Imagine you are a soldier in battle. You and your troops are advancing at breakneck speed toward enemy lines. Suddenly, your fellow soldiers commit the absolute betrayal: they turn their guns upon you.
A similar scenario occurs with Hashimoto’s thyroiditis, also known as autoimmune thyroiditis. Dr. Hakaru Hashimoto was the first to publish information about the disease in 1912, thus the name. In Hashimoto’s thyroiditis, the body begins making antibodies against its own thyroid gland, effectively launching an attack of friendly fire. These antibodies then bind to the thyroid gland and thyroid hormone in the cells, thus preventing the production and utilization of thyroid hormone and degrading the thyroid gland itself.
The incidence of Hashimoto’s thyroiditis increases with age and is more prevalent among women. Hashimoto’s can often worsen or trigger after childbirth. In our practice, we have also found that there is a relationship between Hashimoto’s thyroiditis and allergic disorders. Adrenal fatigue can also be a factor in developing Hashimoto’s. There is a genetic predisposition toward Hashimoto’s thyroiditis as well.
Hashimoto’s essentially makes one hypothyroid, thus the symptoms of Hashimoto’s are the symptoms of hypothyroidism: fatigue, cold extremities, dry skin, hair loss, weight gain, brain fog, joint aches and pains, etc. In addition to looking at your symptoms, the best way to test for Hashimoto’s thyroiditis is testing the blood for the thyroid antibodies, the thyroglobulin (TgAb) antibody and thyroid peroxidase( TPO) antibody. Both the TgAb and TPO, a thyroid protein and enzyme, are uniquely essential in the manufacturing of thyroid hormone. The antibodies attack these important pieces of the thyroid assembly line, effectively dampening thyroid production and utilization.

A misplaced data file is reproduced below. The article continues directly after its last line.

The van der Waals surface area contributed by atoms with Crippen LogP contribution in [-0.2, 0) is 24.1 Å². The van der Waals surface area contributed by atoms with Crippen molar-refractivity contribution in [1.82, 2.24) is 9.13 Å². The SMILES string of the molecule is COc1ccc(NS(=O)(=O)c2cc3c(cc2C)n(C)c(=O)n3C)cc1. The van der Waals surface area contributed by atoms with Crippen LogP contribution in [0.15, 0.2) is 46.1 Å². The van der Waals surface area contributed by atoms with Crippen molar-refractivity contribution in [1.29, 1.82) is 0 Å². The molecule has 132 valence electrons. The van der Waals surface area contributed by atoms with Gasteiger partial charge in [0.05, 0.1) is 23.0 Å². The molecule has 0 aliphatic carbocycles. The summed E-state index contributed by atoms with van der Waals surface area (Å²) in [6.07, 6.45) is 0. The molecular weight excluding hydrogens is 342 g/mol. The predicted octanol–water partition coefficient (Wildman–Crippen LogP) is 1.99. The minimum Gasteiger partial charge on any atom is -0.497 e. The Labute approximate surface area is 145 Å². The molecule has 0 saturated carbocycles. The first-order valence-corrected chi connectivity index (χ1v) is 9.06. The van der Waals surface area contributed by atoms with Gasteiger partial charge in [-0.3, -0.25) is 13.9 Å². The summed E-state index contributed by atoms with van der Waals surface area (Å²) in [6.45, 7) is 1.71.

Some Hashimoto’s patients experience a symptomatic swing from the symptoms of low thyroid to the symptoms of an overactive thyroid. As the thyroid gland is damaged by the thyroid antibodies, thyroid hormone is released into the bloodstream resulting in a manifestation of the symptoms of hyperthyroidism. As this thyroid hormone dissipates, the individual with Hashimoto’s yet again experiences symptoms of hypothyroidism.
How do we treat Hashimoto’s thyroiditis? Hashimoto’s can be treated with desiccated thyroid preparations such as Armour Thyroid resulting in effectively eliminating the symptoms of low thyroid once you have reached the optimal thyroid dosage. On the other hand, synthetic thyroid medications such as Synthroid only contain T4, which is the inactive thyroid hormone. Your body must convert T4 to T3, the active form of thyroid hormone, in order for it to be utilized within the cells. For those that have a problem converting T4 to T3, also known as type 2 hypothyroidism, this can effectively render your thyroid medication useless. Desiccated thyroid preparations such as Armour Thyroid and NatureThroid contain both the inactive and active forms of thyroid, T4 and T3.
If you have signs and symptoms of hypothyroidism, and have tested positive for thyroid antibodies and Hashimoto’s thyroiditis, find a doctor who is willing to work with you in treating the underlying cause with desiccated thyroid preparations that contain both inactive and active forms of thyroid hormone.